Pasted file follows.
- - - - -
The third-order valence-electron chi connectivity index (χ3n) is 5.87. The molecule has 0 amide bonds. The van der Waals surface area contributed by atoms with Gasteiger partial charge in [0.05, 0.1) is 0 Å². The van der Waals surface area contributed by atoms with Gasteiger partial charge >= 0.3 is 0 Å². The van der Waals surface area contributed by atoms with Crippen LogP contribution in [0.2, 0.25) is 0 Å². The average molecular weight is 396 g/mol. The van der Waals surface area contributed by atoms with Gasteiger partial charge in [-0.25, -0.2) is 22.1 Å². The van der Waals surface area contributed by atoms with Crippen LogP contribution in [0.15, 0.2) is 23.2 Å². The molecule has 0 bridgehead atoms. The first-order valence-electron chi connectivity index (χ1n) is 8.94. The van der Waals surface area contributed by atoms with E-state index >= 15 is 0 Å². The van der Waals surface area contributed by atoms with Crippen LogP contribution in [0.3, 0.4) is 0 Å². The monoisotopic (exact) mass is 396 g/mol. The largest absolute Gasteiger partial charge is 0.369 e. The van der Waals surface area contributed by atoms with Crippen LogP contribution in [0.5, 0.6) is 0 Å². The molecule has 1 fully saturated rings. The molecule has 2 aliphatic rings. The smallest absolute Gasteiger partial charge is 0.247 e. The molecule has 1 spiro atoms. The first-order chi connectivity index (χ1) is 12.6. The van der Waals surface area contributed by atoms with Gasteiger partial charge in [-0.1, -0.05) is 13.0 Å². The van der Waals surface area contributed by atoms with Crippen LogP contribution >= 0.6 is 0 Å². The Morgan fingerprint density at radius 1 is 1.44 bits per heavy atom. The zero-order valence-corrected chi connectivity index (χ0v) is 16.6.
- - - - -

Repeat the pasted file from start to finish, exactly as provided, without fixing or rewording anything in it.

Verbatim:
The third-order valence-electron chi connectivity index (χ3n) is 5.87. The molecule has 0 amide bonds. The van der Waals surface area contributed by atoms with Gasteiger partial charge in [0.05, 0.1) is 0 Å². The van der Waals surface area contributed by atoms with Gasteiger partial charge >= 0.3 is 0 Å². The van der Waals surface area contributed by atoms with Crippen LogP contribution in [0.2, 0.25) is 0 Å². The average molecular weight is 396 g/mol. The van der Waals surface area contributed by atoms with Gasteiger partial charge in [-0.25, -0.2) is 22.1 Å². The van der Waals surface area contributed by atoms with Crippen LogP contribution in [0.15, 0.2) is 23.2 Å². The molecule has 0 bridgehead atoms. The first-order valence-electron chi connectivity index (χ1n) is 8.94. The van der Waals surface area contributed by atoms with E-state index >= 15 is 0 Å². The van der Waals surface area contributed by atoms with Crippen LogP contribution in [0.3, 0.4) is 0 Å². The monoisotopic (exact) mass is 396 g/mol. The largest absolute Gasteiger partial charge is 0.369 e. The van der Waals surface area contributed by atoms with Crippen LogP contribution in [0.5, 0.6) is 0 Å². The molecule has 1 fully saturated rings. The molecule has 2 aliphatic rings. The smallest absolute Gasteiger partial charge is 0.247 e. The molecule has 1 spiro atoms. The first-order chi connectivity index (χ1) is 12.6. The van der Waals surface area contributed by atoms with Gasteiger partial charge in [-0.1, -0.05) is 13.0 Å². The van der Waals surface area contributed by atoms with Crippen LogP contribution >= 0.6 is 0 Å². The Morgan fingerprint density at radius 1 is 1.44 bits per heavy atom. The zero-order valence-corrected chi connectivity index (χ0v) is 16.6.